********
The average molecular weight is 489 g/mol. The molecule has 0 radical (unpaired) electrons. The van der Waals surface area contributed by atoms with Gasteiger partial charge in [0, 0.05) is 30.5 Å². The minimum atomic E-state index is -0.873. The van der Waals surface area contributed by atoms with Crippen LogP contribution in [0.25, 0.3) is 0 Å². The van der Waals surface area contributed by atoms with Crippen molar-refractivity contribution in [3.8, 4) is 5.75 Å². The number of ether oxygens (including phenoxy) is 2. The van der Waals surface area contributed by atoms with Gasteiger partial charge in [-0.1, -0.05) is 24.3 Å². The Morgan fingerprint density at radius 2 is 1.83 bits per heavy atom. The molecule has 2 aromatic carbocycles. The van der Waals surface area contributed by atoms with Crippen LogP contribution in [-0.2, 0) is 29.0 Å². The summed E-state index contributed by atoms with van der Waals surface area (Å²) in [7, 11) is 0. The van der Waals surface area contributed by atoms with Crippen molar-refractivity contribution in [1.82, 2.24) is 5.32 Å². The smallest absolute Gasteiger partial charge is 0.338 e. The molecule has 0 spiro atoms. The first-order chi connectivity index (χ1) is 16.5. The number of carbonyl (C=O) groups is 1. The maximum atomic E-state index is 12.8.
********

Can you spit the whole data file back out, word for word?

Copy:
The average molecular weight is 489 g/mol. The molecule has 0 radical (unpaired) electrons. The van der Waals surface area contributed by atoms with Gasteiger partial charge in [0, 0.05) is 30.5 Å². The minimum atomic E-state index is -0.873. The van der Waals surface area contributed by atoms with Crippen LogP contribution in [0.25, 0.3) is 0 Å². The van der Waals surface area contributed by atoms with Crippen molar-refractivity contribution in [3.8, 4) is 5.75 Å². The number of ether oxygens (including phenoxy) is 2. The van der Waals surface area contributed by atoms with Gasteiger partial charge in [-0.1, -0.05) is 24.3 Å². The Morgan fingerprint density at radius 2 is 1.83 bits per heavy atom. The molecule has 2 aromatic carbocycles. The van der Waals surface area contributed by atoms with Crippen LogP contribution in [-0.2, 0) is 29.0 Å². The summed E-state index contributed by atoms with van der Waals surface area (Å²) in [7, 11) is 0. The van der Waals surface area contributed by atoms with Crippen molar-refractivity contribution in [1.82, 2.24) is 5.32 Å². The smallest absolute Gasteiger partial charge is 0.338 e. The molecule has 0 spiro atoms. The first-order chi connectivity index (χ1) is 16.5. The number of carbonyl (C=O) groups is 1. The maximum atomic E-state index is 12.8.